The same thing seems to be true emotionally and spiritually. Generalities don't touch us deeply, but vivid specifics can be powerful. An article from the Washington Post offered advice on how to boost happiness with a few quick and simple daily habits. First on the list: "Spend two minutes a day scanning the world for three new things you're grateful for." Shawn Anchor, the "happiness researcher" documented the need to be specific.

I was working with a large financial company, and we got them to think of three things they were grateful for for 21 days, and it didn't work. They were always grateful for the same three things: their health, their work and their family. So they weren't specific. And they weren't scanning the world for new things.

So this only works if you're scanning for new things and you're very specific. So if you say, "I'm grateful for my son," it doesn't work. But if you say, "I'm grateful for my son because he hugged me today, which means I'm loved regardless," that specificity gets the brain stuck in a new pattern of optimism. It works with 4-year-old children and 84-year-old grumpy old men.

It occurs to me, pastors, that this advice can help us guide our congregations into more compelling prayer. Generic phrasing (we pray for the poor and the homeless, and for those who suffer) doesn't touch our hearts and souls. Getting more detailed gets the congregation more engaged (we pray for the homeless, and especially remember the street people of Denver who were displaced and who lost their possessions in the flooding last week).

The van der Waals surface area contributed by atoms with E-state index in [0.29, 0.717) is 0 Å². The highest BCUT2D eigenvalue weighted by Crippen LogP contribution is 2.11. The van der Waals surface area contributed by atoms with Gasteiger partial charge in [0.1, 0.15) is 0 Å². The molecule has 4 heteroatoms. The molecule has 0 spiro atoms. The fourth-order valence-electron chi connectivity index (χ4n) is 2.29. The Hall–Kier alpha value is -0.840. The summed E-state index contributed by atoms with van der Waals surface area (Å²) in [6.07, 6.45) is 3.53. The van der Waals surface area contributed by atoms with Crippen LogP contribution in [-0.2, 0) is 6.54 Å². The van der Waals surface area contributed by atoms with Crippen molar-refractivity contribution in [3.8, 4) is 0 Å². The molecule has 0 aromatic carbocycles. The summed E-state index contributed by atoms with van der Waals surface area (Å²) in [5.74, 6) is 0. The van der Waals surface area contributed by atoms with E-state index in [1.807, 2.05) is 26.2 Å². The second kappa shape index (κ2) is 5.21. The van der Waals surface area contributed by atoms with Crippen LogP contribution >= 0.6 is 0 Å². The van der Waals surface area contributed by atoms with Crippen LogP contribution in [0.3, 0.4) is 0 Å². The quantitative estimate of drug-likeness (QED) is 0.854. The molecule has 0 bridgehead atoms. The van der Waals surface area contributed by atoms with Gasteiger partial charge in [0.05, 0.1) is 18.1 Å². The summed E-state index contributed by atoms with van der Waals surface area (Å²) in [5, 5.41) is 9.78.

The stories and the examples that we use to encourage behavior change become more effective when they get more specific. It is an environmentally good thing when members of our community shift from one-person-per-car kinds of transportation. There are all sorts of facts about how car pooling and mass transit reduce pollution and relieve congestion -- and most people still drive around alone.